Loading Up on Debt Prior to Bankruptcy
For most, the decision to file a bankruptcy is a tough choice. It is the final step in a long journey that has included great compromise and sacrifice. A person usually experiences a sense relief when deciding to file bankruptcy, and there may be a tendency to "let go" of your debt problem. Unfortunately, in some cases people will “let go” by recklessly spending money and running up credit card balances.
It is generally not a good idea to incur any new debt before a bankruptcy filing. The Bankruptcy Code has several provisions prohibiting the debtor from loading up on debt prior to filing bankruptcy. One of the most commonly cited is a spending spree prohibition against purchasing “luxury goods or services” totaling more than $550.00 within 90 days prior to filing a bankruptcy case. Another provision makes credit card cash advances presumptively non-dischargeable if taken within 70 days prior to the bankruptcy filing.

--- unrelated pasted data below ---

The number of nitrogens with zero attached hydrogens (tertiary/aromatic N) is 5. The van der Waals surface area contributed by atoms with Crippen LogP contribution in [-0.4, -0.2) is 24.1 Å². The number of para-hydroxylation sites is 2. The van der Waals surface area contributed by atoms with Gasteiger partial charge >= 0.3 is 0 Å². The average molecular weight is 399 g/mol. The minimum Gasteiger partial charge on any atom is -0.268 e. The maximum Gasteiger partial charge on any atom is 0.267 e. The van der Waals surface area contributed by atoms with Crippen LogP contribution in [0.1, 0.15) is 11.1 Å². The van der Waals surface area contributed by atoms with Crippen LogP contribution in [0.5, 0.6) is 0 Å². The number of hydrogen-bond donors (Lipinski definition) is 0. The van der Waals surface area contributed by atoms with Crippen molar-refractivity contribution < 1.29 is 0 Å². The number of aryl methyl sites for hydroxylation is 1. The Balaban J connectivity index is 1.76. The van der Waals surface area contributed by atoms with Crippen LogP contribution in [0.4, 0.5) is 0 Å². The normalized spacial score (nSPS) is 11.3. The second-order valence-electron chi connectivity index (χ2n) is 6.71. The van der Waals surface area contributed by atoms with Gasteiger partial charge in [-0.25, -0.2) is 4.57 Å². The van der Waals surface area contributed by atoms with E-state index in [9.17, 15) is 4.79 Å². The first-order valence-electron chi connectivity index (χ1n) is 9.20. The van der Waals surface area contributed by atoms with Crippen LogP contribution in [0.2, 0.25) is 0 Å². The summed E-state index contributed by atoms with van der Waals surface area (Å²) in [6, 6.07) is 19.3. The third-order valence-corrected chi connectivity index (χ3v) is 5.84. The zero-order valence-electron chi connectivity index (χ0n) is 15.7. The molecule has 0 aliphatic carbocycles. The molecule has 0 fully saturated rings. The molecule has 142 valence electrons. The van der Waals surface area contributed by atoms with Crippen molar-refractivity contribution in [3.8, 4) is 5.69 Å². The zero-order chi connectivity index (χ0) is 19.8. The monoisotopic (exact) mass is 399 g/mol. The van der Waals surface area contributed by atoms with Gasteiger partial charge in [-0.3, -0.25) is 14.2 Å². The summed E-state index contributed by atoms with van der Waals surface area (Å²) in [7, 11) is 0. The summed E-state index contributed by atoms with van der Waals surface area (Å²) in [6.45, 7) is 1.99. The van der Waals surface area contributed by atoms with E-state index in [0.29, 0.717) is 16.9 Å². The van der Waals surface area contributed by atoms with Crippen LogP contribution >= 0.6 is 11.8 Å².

Recently the United States Supreme Court in Milavetz, Gallop & Milavetz, P. A. v. United States reiterated that incurring new debt before bankruptcy with the intent to discharge the debt is not only prohibited, but may also amount to civil fraud or a criminal act. The high court said that bankruptcy attorneys cannot instruct or encourage debtors to take on more dischargeable debt before bankruptcy, but attorneys “remain free to talk fully and candidly about the incurrence of debt in contemplation of filing a bankruptcy case.”
There are many situations where taking on additional debt is beneficial and permissible. The Supreme Court cited three of those situations in the Milavetz opinion: (1) refinancing a mortgage; (2) purchasing a reliable car; and (3) incurring “additional debt to buy groceries, pay medical bills, or make other purchases ‘reasonably necessary for the support or maintenance of the debtor or a dependent of the debtor[.]’”
The bankruptcy process can relieve you of many financial worries. However, your path to financial recovery can be complicated without the sound advice from an experienced bankruptcy attorney. Don’t make any significant financial decisions prior to filing bankruptcy without consulting your attorney.